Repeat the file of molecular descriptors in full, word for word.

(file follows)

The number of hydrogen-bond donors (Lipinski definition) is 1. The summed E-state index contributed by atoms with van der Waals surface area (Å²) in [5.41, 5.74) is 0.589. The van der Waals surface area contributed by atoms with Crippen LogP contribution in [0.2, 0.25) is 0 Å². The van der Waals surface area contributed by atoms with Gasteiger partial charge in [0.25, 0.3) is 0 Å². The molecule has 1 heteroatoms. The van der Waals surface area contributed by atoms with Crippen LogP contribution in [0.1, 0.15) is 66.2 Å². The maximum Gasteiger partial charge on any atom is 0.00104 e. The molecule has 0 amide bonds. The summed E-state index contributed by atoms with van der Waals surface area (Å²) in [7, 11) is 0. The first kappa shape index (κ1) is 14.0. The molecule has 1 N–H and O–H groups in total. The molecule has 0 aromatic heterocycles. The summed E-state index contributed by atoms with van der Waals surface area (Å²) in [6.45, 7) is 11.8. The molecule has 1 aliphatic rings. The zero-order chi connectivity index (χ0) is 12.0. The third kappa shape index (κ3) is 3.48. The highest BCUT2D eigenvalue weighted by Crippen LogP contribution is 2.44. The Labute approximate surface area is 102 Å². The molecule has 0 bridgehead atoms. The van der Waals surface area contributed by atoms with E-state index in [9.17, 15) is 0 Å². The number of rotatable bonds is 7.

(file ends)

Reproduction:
The number of hydrogen-bond donors (Lipinski definition) is 1. The summed E-state index contributed by atoms with van der Waals surface area (Å²) in [5.41, 5.74) is 0.589. The van der Waals surface area contributed by atoms with Crippen LogP contribution in [0.2, 0.25) is 0 Å². The van der Waals surface area contributed by atoms with Gasteiger partial charge in [0.25, 0.3) is 0 Å². The molecule has 1 heteroatoms. The van der Waals surface area contributed by atoms with Crippen LogP contribution in [0.1, 0.15) is 66.2 Å². The maximum Gasteiger partial charge on any atom is 0.00104 e. The molecule has 0 amide bonds. The summed E-state index contributed by atoms with van der Waals surface area (Å²) in [7, 11) is 0. The first kappa shape index (κ1) is 14.0. The molecule has 1 N–H and O–H groups in total. The molecule has 0 aromatic heterocycles. The summed E-state index contributed by atoms with van der Waals surface area (Å²) in [6.45, 7) is 11.8. The molecule has 1 aliphatic rings. The zero-order chi connectivity index (χ0) is 12.0. The third kappa shape index (κ3) is 3.48. The highest BCUT2D eigenvalue weighted by Crippen LogP contribution is 2.44. The Labute approximate surface area is 102 Å². The molecule has 0 bridgehead atoms. The van der Waals surface area contributed by atoms with E-state index in [9.17, 15) is 0 Å². The number of rotatable bonds is 7.